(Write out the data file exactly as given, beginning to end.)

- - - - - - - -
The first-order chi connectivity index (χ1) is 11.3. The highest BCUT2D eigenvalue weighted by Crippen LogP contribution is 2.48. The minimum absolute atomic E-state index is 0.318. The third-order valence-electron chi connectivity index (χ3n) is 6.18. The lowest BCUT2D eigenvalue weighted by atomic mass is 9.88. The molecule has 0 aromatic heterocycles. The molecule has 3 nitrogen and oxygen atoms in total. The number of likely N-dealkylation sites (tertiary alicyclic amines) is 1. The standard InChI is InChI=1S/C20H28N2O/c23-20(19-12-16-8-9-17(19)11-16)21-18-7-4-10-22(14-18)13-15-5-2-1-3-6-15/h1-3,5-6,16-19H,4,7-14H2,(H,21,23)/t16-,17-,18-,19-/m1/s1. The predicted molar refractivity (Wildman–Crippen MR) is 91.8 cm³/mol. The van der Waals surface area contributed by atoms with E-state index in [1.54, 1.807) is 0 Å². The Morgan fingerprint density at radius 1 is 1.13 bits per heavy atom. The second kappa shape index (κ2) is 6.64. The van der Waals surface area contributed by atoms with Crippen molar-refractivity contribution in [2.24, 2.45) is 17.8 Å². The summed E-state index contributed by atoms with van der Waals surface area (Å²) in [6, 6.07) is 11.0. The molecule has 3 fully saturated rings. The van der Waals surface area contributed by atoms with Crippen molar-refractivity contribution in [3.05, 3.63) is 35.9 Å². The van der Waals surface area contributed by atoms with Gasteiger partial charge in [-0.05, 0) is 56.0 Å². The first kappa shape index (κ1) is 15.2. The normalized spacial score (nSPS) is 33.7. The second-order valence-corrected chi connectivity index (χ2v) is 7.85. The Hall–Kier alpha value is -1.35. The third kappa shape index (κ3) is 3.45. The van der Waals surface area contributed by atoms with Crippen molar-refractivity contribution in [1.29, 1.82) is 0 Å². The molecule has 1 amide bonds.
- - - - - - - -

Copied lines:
The first-order chi connectivity index (χ1) is 11.3. The highest BCUT2D eigenvalue weighted by Crippen LogP contribution is 2.48. The minimum absolute atomic E-state index is 0.318. The third-order valence-electron chi connectivity index (χ3n) is 6.18. The lowest BCUT2D eigenvalue weighted by atomic mass is 9.88. The molecule has 0 aromatic heterocycles. The molecule has 3 nitrogen and oxygen atoms in total. The number of likely N-dealkylation sites (tertiary alicyclic amines) is 1. The standard InChI is InChI=1S/C20H28N2O/c23-20(19-12-16-8-9-17(19)11-16)21-18-7-4-10-22(14-18)13-15-5-2-1-3-6-15/h1-3,5-6,16-19H,4,7-14H2,(H,21,23)/t16-,17-,18-,19-/m1/s1. The predicted molar refractivity (Wildman–Crippen MR) is 91.8 cm³/mol. The van der Waals surface area contributed by atoms with E-state index in [1.54, 1.807) is 0 Å². The Morgan fingerprint density at radius 1 is 1.13 bits per heavy atom. The second kappa shape index (κ2) is 6.64. The van der Waals surface area contributed by atoms with Crippen molar-refractivity contribution in [2.24, 2.45) is 17.8 Å². The summed E-state index contributed by atoms with van der Waals surface area (Å²) in [6, 6.07) is 11.0. The molecule has 3 fully saturated rings. The van der Waals surface area contributed by atoms with Crippen molar-refractivity contribution in [3.05, 3.63) is 35.9 Å². The van der Waals surface area contributed by atoms with Gasteiger partial charge in [-0.05, 0) is 56.0 Å². The first kappa shape index (κ1) is 15.2. The normalized spacial score (nSPS) is 33.7. The second-order valence-corrected chi connectivity index (χ2v) is 7.85. The Hall–Kier alpha value is -1.35. The third kappa shape index (κ3) is 3.45. The van der Waals surface area contributed by atoms with Crippen molar-refractivity contribution in [1.29, 1.82) is 0 Å². The molecule has 1 amide bonds.